IT Management Articles

A New Way to Measure Cloud Metrics – Review of Librato Metrics

by Rakesh Sharma
Published on 26 January 2012

Just as we expect telephone service to be available 24/7/365, we increasingly expect Internet or Intranet based services to be available without interruption.

To provide this quality of service, Software as a Service (SaaS) and Platform as a Service (PaaS) providers have to be able to detect and respond instantly to any unforeseen events that may affect their service, and resolve problems before anything breaks.

This means that they have to be able to monitor all aspects of their operation that can alert them to potential service degradations and help them find and fix the root cause of problems.

Librato Metrics is designed for use by DevOps (a new function in IT organizations that bridges the gap between development and operations and a major movement, specifically in PaaS and SaaS companies) and operations teams to monitor their SaaS and PaaS infrastructure and applications.

It enables them to store any and all metrics they need to track the health of their operation, to configure alerts, visualize the metrics in graphs, build dashboards, and perform root-cause analysis. We will look at its interface, features, and see how it can be of use to you.


Librato spun out of Virginia Tech University with a Checkpoint/Restart product for High Performance Computing. "In 2010, we changed direction and used our technology to launch the "Silverline" Application Resource Management service. After numerous requests from customers we followed that up in 2011 with the launch of the Metrics service," says Fred Van Den Bosch, CEO of the company, "we saw an urgent need with SaaS and PaaS providers for a uniform environment to manage all of their metrics, and a similar need in the emerging "Internet of Things", where sensor networks are expected to generate volumes of metrics that far exceed those of the Internet today"


What differentiates Librato Metrics from more traditional monitoring services is that it is a "platform" for storing, visualizing, correlating, and acting on any and all metrics organizations collect. This means that all of its capabilities are accessible through its RESTful API's, allowing its users to send it all the data they collect, be it with existing open source or commercial collection agents, environment-specific collection agents, or directly from applications that are instrumented for data collection.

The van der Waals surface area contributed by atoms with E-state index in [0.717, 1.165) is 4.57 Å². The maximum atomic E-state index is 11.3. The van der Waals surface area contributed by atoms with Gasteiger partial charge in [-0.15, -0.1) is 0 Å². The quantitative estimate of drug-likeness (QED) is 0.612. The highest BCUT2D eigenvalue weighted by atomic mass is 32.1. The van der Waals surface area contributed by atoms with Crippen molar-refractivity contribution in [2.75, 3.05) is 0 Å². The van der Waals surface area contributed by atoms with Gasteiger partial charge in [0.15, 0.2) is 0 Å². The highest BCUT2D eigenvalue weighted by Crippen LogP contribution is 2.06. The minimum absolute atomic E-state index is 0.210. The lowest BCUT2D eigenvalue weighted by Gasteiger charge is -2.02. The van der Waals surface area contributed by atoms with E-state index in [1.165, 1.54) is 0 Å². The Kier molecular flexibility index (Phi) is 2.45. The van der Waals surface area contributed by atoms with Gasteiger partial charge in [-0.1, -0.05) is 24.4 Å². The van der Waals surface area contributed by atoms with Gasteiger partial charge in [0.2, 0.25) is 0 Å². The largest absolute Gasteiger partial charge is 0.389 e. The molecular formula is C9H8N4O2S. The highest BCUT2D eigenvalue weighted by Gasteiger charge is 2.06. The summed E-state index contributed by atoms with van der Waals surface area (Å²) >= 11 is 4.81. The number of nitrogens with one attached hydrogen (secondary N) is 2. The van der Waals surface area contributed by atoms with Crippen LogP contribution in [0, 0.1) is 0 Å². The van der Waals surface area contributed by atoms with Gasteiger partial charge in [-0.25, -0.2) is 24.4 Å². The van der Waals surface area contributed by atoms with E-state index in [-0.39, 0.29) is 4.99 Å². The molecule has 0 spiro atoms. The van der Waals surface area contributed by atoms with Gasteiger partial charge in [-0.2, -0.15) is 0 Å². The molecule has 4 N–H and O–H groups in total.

Since Metrics is delivered as a service, it can be deployed in minutes, and does not require any hardware and software resources to be deployed. By using Metrics for monitoring data, DevOps and Operations teams need to be familiar with just one way of storing and visualizing data, and setting up alerts. By viewing all of their metrics through a single set of graphs and dashboards they can more easily correlate between metrics from different sources.

Metrics are grouped based on the sources they originate from. For example, sources can be server instances or application instances, and CPU usage and memory usage can be metrics associated with a server instance. In addition, we were told that it will soon be possible to us tags to organize your sources in whatever way you like and configure graphs with metrics you want to see together. You can also configure alerts to send a message or invoke an action when thresholds on a metric are crossed. Alerts can be tied to standard service hooks like email, Pagerduty or Campfire, or custom Webhooks you set up yourself.

To collect data, you can either use Librato's library of open-source collection agents, write your own custom collection agents or send data directly from your applications through language bindings. Currently, Librato supports Statsd, Collectd, Rack-statsd, and Sensu collection agents and language bindings for Clojure, Python, Go, Ruby and Java.

Van Den Bosch says that SaaS and PaaS companies can also embed Librato Metrics in their service to allow their users to monitor their use of the service. The Metrics APIs allow them to either just use the storage capability, the graphs, or the full dashboards offered by Metrics, depending on their needs.

Van Den Bosch says that the application is especially useful for companies that use a combination of open source, commercial and custom built tools to monitor and manage their SaaS, PaaS or IT infrastructure and companies that deploy sensor networks. "With its library of open source collection agents and language bindings, Metrics makes it possible to have a unified environment for storing visualizing, analyzing and acting on all data that needs to be monitored," he says. "Our users can focus on using their expertise to build solutions for their customers, and can leave the management of the monitoring data to Metrics."


With its surreal black and green interface, this one's a winner. For a technical application, such as this, a simple interface can considerably help non-technical people like me. And, I was not disappointed. Each task or action is not more than two clicks away. What's more, the interface is task-driven. This means each click is rationed to perform a task. I especially liked the fact that the interface gets right down to business with the attributes and alerts tab.


The application comes with a comprehensive knowledge base. In addition, customers can access their live chat room, where they can interact directly with support and development engineers.


Yes if you are interested in measuring data and run a SaaS or PaaS service, then this is an invaluable and scalable service to help you track and measure service data.


Apps mentioned in this article